If the most memorable Olympics opening ceremonies of recent years have anything in common, it’s an unabashedly bonkers streak. In London in 2012, multiple Mary Poppinses and a stunt double of Queen Elizabeth II descended from the heights of the stadium, while an appearance by the character Mr. Bean ended with a fart noise. In Sochi four years ago, performers dressed as LED jellyfish swarmed and undulated their way around the arena, after a mass-wedding montage in which dancing grooms and brides were pursued by other dancers wielding bright-red baby strollers. National tradition, unlike polite welcome speeches, isn’t always easily translated.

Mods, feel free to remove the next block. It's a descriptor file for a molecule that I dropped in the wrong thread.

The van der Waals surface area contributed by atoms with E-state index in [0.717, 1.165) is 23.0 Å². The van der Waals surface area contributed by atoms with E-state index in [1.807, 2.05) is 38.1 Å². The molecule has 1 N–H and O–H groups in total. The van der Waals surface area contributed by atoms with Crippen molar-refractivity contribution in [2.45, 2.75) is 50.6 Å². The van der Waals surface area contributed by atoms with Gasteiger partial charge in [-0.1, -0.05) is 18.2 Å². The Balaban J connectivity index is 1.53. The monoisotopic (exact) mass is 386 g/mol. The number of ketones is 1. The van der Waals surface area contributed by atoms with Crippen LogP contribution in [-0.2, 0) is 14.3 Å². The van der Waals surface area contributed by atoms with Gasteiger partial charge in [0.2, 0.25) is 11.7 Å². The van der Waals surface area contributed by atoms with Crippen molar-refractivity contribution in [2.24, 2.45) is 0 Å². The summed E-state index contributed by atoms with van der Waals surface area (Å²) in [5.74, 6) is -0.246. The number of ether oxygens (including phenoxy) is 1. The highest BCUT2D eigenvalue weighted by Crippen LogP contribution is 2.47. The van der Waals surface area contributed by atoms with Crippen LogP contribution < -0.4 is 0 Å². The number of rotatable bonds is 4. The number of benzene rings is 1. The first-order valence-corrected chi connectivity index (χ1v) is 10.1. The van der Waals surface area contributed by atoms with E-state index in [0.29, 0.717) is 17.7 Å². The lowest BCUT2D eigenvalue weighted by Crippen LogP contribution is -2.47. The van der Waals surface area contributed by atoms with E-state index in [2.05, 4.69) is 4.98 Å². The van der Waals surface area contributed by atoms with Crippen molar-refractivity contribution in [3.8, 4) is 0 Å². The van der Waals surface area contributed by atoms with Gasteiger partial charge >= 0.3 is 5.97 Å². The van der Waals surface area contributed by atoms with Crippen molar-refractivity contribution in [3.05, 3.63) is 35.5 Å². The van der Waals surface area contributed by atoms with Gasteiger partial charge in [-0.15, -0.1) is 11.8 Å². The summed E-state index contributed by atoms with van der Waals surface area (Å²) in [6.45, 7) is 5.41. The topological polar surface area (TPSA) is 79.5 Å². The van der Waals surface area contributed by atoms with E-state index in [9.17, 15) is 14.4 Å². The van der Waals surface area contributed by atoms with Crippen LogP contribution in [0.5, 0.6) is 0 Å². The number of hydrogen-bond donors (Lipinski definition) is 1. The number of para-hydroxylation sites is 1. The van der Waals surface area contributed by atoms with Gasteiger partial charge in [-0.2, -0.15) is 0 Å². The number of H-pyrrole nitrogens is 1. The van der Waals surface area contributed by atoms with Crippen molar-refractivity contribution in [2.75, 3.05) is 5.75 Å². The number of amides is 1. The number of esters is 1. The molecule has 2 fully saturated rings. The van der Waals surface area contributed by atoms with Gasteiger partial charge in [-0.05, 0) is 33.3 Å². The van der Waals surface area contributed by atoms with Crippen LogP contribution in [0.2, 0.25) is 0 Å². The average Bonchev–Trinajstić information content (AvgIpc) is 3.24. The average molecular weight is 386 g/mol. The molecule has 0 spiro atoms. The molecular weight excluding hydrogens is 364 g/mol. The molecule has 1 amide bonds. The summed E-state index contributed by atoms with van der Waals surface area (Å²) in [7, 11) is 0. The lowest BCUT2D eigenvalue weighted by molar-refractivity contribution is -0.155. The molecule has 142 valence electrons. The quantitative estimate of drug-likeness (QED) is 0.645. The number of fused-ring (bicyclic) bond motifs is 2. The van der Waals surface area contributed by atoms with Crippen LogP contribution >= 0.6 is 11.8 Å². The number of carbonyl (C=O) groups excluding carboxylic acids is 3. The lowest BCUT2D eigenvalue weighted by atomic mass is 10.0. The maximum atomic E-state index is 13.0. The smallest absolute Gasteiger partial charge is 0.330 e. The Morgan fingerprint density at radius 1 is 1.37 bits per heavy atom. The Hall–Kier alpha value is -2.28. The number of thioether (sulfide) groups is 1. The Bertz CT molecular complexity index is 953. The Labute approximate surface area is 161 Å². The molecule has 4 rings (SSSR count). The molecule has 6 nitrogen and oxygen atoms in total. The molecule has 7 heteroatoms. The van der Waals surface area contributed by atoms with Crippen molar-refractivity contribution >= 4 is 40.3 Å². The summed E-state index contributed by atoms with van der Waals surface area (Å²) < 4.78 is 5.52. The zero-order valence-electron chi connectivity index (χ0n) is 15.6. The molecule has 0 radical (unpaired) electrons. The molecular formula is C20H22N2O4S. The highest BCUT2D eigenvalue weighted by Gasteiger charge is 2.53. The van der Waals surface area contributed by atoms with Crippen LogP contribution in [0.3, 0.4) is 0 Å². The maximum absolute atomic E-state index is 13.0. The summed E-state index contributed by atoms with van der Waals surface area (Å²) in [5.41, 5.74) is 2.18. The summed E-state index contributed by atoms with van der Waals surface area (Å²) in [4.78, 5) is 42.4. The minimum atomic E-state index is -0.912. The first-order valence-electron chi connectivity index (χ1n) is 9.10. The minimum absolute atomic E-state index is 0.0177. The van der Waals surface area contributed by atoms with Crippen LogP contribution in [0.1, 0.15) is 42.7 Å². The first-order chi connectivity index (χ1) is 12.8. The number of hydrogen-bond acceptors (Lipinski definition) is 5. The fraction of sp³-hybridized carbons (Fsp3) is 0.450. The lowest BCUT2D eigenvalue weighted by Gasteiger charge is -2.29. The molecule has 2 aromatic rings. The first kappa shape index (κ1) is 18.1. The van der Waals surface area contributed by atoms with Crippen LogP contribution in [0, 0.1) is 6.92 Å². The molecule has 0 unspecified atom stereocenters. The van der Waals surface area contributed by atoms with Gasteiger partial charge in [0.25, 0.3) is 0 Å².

There was less palpable strangeness at the two-and-a-half hour Friday opening ceremony for the Pyeongchang Winter Olympics in South Korea. (That said, when the Olympic cauldron was lit in the final moments, it was by a giant burning spring that protruded, in somewhat phallic fashion, from a platform at the top of the stadium.) What was most notable about the event was how restrained it was, without any of the performative excess of Beijing, or the frenzied cultural jingoism of London. The ceremony’s director, Song Seung-whan, told The New York Times that he was working within a “very limited budget,” which perhaps explained why the overall effect was more muted than ceremonies past. But the themes of the evening—part tactical diplomacy, part futuristic fever dream—also pointed to more vital host-nation priorities than pyrotechnic grandstanding.